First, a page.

“You would be forgiven for expecting that the two couples would always have their own shared ideas and it would be one couple against the other,” Mr. Schmidt-Martin said. But the quartet probably agreed more readily about matters of interpretation than did groups with weaker personal ties, he said, noting that the Carducci musicians had with comparative ease found common ground on the sensitive issue of reining in the high-speed fortissimo, and thus tempering the melodrama, in the Shostakovich.

As with the Carducci quartet, which has had no personnel changes for about eight years, the personal relationship between Ms. Perlman and Mr. Bailey is reflected in their performances. Ms. Perlman said that she and Mr. Bailey, who have been playing together for 15 years, had developed a system of “checks and balances” so that “if one person is feeling in revved-up gear, the other person can, when appropriate, tamp them down.” Some moderating of “youthful excitedness” had come naturally with age, she added, notably on Brahms’s intense Sonata for Cello and Piano in E minor, which is on the Sleepy Hollow play list.

Mr. Bailey said that a period of personal and professional growth had paralleled the evolution of his relationship with Ms. Perlman, starting with their meeting at a music festival in 1997 — “It was fate that I met her at that very moment,” he said — and continuing to this day. She has, he said, offered many insights on life and the turning of a musical phrase, some of them gleaned from her father, the violin legend Itzhak Perlman. All of which Mr. Bailey has applied to solo efforts like his chart-topping recordings of the Bach cello suites in 2010. He will open the Sleepy Hollow concert with Suite No. 3.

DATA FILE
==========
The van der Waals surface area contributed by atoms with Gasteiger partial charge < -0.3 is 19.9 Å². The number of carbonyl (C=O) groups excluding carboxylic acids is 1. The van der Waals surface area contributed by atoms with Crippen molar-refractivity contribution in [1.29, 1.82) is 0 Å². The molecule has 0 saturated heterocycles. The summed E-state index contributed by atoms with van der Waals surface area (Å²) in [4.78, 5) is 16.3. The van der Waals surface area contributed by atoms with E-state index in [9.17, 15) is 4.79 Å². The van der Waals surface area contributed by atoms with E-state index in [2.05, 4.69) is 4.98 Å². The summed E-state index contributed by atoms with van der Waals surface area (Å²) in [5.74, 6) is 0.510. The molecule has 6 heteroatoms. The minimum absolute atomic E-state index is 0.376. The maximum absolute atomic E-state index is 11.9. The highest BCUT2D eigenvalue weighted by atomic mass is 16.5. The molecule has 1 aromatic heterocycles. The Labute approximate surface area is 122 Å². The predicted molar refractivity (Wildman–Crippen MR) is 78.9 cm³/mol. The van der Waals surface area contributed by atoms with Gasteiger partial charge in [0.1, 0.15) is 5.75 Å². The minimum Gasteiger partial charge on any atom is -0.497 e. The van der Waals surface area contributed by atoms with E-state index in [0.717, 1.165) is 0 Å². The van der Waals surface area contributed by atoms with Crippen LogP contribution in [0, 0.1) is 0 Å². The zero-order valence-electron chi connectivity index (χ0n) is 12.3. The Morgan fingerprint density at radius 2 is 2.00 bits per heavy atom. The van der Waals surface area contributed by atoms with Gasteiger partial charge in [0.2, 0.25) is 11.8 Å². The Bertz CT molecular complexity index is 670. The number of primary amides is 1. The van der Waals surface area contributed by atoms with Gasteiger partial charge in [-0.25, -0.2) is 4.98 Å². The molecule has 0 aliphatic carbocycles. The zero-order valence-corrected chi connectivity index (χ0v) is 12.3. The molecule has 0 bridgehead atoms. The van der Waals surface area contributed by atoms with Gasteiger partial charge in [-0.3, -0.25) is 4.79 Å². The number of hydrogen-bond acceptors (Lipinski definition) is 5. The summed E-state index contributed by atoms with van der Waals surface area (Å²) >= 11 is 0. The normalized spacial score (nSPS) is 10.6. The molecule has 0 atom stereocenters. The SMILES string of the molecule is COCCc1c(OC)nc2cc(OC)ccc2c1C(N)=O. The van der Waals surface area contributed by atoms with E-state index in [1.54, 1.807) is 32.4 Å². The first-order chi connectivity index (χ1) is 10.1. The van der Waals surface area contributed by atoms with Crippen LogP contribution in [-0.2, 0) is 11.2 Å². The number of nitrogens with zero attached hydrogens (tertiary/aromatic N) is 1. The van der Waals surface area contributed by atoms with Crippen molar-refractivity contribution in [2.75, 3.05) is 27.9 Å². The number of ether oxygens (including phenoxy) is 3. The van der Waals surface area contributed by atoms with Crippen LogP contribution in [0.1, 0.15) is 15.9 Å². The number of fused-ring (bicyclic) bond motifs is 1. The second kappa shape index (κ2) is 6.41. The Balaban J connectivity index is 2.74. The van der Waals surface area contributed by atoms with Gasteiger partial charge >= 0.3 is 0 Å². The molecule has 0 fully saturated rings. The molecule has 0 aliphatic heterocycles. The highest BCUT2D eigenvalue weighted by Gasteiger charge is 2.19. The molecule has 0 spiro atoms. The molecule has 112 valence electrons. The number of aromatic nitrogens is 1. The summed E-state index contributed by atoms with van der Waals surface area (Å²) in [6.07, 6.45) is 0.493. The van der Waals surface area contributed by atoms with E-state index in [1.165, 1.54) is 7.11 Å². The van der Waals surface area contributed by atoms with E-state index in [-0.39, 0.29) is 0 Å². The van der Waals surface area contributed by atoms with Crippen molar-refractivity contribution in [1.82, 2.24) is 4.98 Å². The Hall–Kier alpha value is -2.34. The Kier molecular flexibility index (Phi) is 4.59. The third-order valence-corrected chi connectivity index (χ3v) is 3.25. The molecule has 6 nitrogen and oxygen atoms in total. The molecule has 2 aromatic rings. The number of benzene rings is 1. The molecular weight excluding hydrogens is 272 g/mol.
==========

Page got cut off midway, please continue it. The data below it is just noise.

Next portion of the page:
The kind of mature relationship Mr. Bailey and Ms. Perlman enjoy is still taking shape for Juilliard Baroque, the school’s newest faculty performing unit, now in its third full season. With nine high-powered period-instrument specialists on the roster, sorting through the complexities of working relationships can be a demanding affair — one that may be slightly more complicated for the Sleepy Hollow concert, the group’s first foray into Westchester, when three Juilliard graduate students will join the current and former faculty members. Sandra Miller, the group’s flutist, said that Juilliard Baroque, which has earned accolades on stages from Madrid to Manhattan, is molding itself into a true ensemble. Still, Baroque fare performed to period standards — for this all-Bach program Ms. Miller will use a reproduction of a mid-18th-century Grenadilla wood flute — is a kind of test for the programming aspirations of Friends of Music.

Just as the contemporary repertory is often a stretch for the Friends audience, Ms. Weiner said, so is a historically informed performance. Nonetheless, the possibility of drawing new people to the series outweighed any potential down side.

“When the word gets out,” she said, “there are Baroque music groupies who I hope will show up.”

Friends of Music presents the Carducci String Quartet on April 14; Zuill Bailey and Navah Perlman on April 28; Juilliard Baroque on May 12. All concerts are at 8 p.m. at Sleepy Hollow High School, 210 North Broadway. Tickets: adults, $30 for each concert; students, $15 (free for Carducci concert). Information: friendsofmusicconcerts.org or (914) 861-5080.